Since this real life lesson is so central to me personally, I loved it when two different DoGooder Spotlights featured organizations that shared and embraced this same truth:
The nonprofit, iEARN, is an organization that empowers teachers and young people all over the world to work together online. Successful businessman, Peter Copen, founded the nonprofit in 1988 when he linked 12 schools in Moscow with 12 schools in New York State. Through the New York/Moscow Schools Telecommunications Project, Copen enhanced education through telecommunication technology to improve global understanding and show that young people could engage in online collaborative projects.
Since 1988, iEARN has expanded their presence from two to 130 countries, creating a network of over 30,000 schools reaching 2 million students each day in a variety of collaborative projects worldwide. Tina Habib started at iEARN in 2002 during the launch of a post-9/11 initiative called Building Respect through Internet Dialogue and Global Education (BRIDGE). This particular program sought to ease tensions and misconceptions after 9/11 between the Middle East and other countries throughout the world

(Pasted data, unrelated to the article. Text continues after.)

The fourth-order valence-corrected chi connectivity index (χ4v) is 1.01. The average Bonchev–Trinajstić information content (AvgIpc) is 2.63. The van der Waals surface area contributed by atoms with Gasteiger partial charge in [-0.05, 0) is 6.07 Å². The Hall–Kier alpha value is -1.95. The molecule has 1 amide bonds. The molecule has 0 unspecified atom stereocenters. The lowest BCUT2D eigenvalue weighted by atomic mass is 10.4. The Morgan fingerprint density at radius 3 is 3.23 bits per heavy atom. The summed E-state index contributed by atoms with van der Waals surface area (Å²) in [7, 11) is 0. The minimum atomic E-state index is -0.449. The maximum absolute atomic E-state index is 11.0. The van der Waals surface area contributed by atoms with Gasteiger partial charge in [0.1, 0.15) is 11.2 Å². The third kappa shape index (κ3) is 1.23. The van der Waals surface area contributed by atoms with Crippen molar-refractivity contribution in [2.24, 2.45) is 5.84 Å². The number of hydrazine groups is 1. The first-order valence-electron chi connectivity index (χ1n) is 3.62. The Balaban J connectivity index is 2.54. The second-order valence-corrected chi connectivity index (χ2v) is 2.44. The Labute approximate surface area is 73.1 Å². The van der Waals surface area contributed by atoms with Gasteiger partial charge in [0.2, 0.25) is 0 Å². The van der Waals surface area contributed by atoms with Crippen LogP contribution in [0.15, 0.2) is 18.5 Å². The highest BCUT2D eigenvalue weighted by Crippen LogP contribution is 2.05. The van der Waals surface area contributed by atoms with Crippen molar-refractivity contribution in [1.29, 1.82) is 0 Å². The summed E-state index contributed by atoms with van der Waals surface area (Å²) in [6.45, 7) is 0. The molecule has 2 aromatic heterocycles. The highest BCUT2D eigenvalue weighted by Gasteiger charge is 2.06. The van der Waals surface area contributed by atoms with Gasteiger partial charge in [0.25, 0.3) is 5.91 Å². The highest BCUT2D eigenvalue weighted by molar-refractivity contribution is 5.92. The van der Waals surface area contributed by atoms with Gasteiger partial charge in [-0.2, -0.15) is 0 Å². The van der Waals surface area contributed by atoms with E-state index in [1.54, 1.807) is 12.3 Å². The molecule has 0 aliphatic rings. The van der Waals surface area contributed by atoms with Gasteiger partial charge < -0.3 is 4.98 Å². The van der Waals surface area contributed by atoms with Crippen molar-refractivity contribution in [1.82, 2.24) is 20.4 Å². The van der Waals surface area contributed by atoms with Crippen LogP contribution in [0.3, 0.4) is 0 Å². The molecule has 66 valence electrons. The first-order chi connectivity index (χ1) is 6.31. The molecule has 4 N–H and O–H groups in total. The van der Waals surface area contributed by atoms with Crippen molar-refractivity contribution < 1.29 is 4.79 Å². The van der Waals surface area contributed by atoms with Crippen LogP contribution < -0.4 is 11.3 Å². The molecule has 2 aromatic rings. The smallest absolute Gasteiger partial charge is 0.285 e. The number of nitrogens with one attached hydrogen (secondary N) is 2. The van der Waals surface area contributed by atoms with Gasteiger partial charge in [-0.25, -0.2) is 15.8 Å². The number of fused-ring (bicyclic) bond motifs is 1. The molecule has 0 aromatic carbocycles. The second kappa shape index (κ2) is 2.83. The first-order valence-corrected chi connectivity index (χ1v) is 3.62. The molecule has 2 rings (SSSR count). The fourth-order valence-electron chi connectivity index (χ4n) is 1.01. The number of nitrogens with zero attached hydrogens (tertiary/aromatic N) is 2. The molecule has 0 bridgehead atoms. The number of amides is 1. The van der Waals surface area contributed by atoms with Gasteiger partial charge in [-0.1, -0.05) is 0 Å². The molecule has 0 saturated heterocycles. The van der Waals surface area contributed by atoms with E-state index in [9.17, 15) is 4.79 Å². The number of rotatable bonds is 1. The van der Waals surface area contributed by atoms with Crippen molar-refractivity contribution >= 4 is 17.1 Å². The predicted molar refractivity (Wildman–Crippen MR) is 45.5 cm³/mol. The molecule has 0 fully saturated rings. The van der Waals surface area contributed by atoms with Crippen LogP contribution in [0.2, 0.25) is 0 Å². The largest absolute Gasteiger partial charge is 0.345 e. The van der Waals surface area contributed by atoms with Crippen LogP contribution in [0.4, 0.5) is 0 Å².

Recently, iEARN launched the World Youth News program where students become accredited World Youth News reporters through a self-guided course. When they graduate, the reporters source stories from their countries. "The youth reporters upload stories in an article format to the World Youth News website where the articles are downloadable to anybody," clarifies Habib. "The website will be like an Associated Press of youth from all over the globe, and [readers] get to hear about these events from a perspective at the ground level."
Even technologies originally designed as entertainment are helping sick children recover from serious accidents and illnesses. Child's Play is a nonprofit dedicated to improving children's lives in hospitals through the power of play and video gaming and was also a DoGooder Spotlight: